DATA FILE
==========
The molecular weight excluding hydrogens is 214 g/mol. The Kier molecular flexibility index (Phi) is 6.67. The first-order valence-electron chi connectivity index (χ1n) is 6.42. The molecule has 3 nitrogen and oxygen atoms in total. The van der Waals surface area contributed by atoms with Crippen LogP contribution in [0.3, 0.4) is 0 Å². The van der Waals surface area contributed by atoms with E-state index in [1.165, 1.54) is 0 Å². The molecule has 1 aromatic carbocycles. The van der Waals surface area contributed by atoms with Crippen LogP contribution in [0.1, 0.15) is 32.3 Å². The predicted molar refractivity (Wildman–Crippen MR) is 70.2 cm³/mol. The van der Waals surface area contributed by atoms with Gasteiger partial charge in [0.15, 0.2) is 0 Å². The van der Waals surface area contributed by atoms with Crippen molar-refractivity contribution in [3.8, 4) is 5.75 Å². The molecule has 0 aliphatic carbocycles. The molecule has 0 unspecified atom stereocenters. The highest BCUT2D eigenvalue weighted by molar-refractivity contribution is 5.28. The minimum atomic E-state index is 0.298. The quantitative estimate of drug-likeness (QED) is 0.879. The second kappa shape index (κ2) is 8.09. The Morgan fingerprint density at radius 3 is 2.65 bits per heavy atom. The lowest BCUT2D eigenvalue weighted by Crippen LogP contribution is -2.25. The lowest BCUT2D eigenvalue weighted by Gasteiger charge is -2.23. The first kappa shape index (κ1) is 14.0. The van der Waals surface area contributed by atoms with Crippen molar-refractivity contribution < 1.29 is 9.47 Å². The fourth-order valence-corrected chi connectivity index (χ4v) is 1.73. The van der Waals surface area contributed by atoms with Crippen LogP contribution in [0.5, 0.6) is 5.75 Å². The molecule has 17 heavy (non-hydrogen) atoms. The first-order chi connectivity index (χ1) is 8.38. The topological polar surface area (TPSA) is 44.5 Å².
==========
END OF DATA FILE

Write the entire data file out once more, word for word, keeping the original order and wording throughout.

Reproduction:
The molecular weight excluding hydrogens is 214 g/mol. The Kier molecular flexibility index (Phi) is 6.67. The first-order valence-electron chi connectivity index (χ1n) is 6.42. The molecule has 3 nitrogen and oxygen atoms in total. The van der Waals surface area contributed by atoms with Crippen LogP contribution in [0.3, 0.4) is 0 Å². The van der Waals surface area contributed by atoms with E-state index in [1.165, 1.54) is 0 Å². The molecule has 1 aromatic carbocycles. The van der Waals surface area contributed by atoms with Crippen LogP contribution in [0.1, 0.15) is 32.3 Å². The predicted molar refractivity (Wildman–Crippen MR) is 70.2 cm³/mol. The van der Waals surface area contributed by atoms with Gasteiger partial charge in [0.15, 0.2) is 0 Å². The van der Waals surface area contributed by atoms with Crippen molar-refractivity contribution in [3.8, 4) is 5.75 Å². The molecule has 0 aliphatic carbocycles. The molecule has 0 unspecified atom stereocenters. The highest BCUT2D eigenvalue weighted by molar-refractivity contribution is 5.28. The minimum atomic E-state index is 0.298. The quantitative estimate of drug-likeness (QED) is 0.879. The second kappa shape index (κ2) is 8.09. The Morgan fingerprint density at radius 3 is 2.65 bits per heavy atom. The lowest BCUT2D eigenvalue weighted by Crippen LogP contribution is -2.25. The lowest BCUT2D eigenvalue weighted by Gasteiger charge is -2.23. The first kappa shape index (κ1) is 14.0. The van der Waals surface area contributed by atoms with Crippen molar-refractivity contribution < 1.29 is 9.47 Å². The fourth-order valence-corrected chi connectivity index (χ4v) is 1.73. The van der Waals surface area contributed by atoms with Crippen LogP contribution in [0.5, 0.6) is 5.75 Å². The molecule has 17 heavy (non-hydrogen) atoms. The first-order chi connectivity index (χ1) is 8.38. The topological polar surface area (TPSA) is 44.5 Å².